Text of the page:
> Hi,
> We have been talking about this for some months now within the Education
> Committee.
> ISC2 even approached us with a very concrete proposal to set up a
> certification (besides CSSLP), but we do not want to set up one
'exclusive'
> certification scheme.
> Therefore we came up with the idea to have an OWASP 'certification
> framework' where we define the criteria and potential 'body if knowledge'
> for 3rd party organisations to certify developers and other actors in the
> SDLC.
> This certification framework is one point we want to discuss with you
during
> the upcoming GEC workshop at the DC Summit
> http://www.owasp.org/index.php/Summit_2009
> regards
> Seba
>
> On Sat, Nov 7, 2009 at 12:59 PM, John Wilander <john.wilander at owasp.org>
> wrote:
>>
>> 2009/11/7 Ofer Maor <ofer.maor at owasp.org>
>> I definitely think this market is starting to be mature enough and big
>> enough to call for a serious certification. And I think OWASP is the
right
>> body to it. There are already chapters all around the world to help
promote
>> this, and I think we should push for such certification, and urge
customers
>> to require all testers who work for them to have this certification.
>> The problem exists and gives a lot of pain to customers who hire
>> consultants. I've had customers who wanted our help in assessing
developers'
>> appsec skills along with other project requirements such as documented
>> threat modeling, the use of a code escrow, and more.
>> There have been discussions previously on this list. It seems the OWASP
>> leaders are divided into people who say "Why don't we take on the
>> responsibility to define what a pentester and an appsec aware developer
>> should know?" and people who say "OWASP is open and welcoming for newbies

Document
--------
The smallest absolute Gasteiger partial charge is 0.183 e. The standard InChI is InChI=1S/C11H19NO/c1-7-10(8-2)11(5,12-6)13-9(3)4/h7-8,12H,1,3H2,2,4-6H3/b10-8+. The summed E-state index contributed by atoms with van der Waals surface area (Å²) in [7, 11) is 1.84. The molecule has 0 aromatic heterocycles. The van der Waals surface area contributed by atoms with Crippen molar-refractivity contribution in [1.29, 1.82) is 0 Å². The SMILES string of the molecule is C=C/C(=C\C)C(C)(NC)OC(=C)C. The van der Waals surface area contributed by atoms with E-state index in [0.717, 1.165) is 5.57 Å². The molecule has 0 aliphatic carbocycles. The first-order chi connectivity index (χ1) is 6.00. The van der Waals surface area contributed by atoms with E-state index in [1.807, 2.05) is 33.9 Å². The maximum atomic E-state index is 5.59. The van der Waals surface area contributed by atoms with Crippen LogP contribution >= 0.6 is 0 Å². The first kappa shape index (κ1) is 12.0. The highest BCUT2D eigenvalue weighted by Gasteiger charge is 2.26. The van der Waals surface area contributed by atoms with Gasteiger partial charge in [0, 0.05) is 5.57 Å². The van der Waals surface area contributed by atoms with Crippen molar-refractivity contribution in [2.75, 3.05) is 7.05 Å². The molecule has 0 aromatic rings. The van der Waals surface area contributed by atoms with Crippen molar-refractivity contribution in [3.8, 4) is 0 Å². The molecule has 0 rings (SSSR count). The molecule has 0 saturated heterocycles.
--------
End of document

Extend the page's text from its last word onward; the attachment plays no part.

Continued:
as
>> well as the planet's finest. We should not become judges over
competence."
>> Apart from that there have been a number of practical issues.
>> * Should we cooperate with an established assessment provider such as
>> Prometric?
>> * Should OWASP provide taylormade training for the certification?
>> * Can we require chapter leaders to manage this on a
>> local/regional/national level without paying them?
>> * Should we cooperate or even try to merge with existing certifications
>> such as GSSP or CSSLP?
>> Personally, I like the idea of an independent OWASP certifications
>> (perhaps two - one for developers and one for testers). But I'm not sure
how
>> we should deal with the practical issues.
>>    Regards, John (Sweden)
>> _______________________________________________
>> OWASP-Leaders mailing list
>> OWASP-Leaders at lists.owasp.org
>> https://lists.owasp.org/mailman/listinfo/owasp-leaders
>>
>
>
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>




--
http://www.linkedin.com/in/stephencraigevans

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-- 
Eoin Keary

OWASP Code Review Guide Lead Author
OWASP Ireland Chapter Lead
OWASP Global Committee Member (Industry)

http://asg.ie/
https://twitter.com/EoinKeary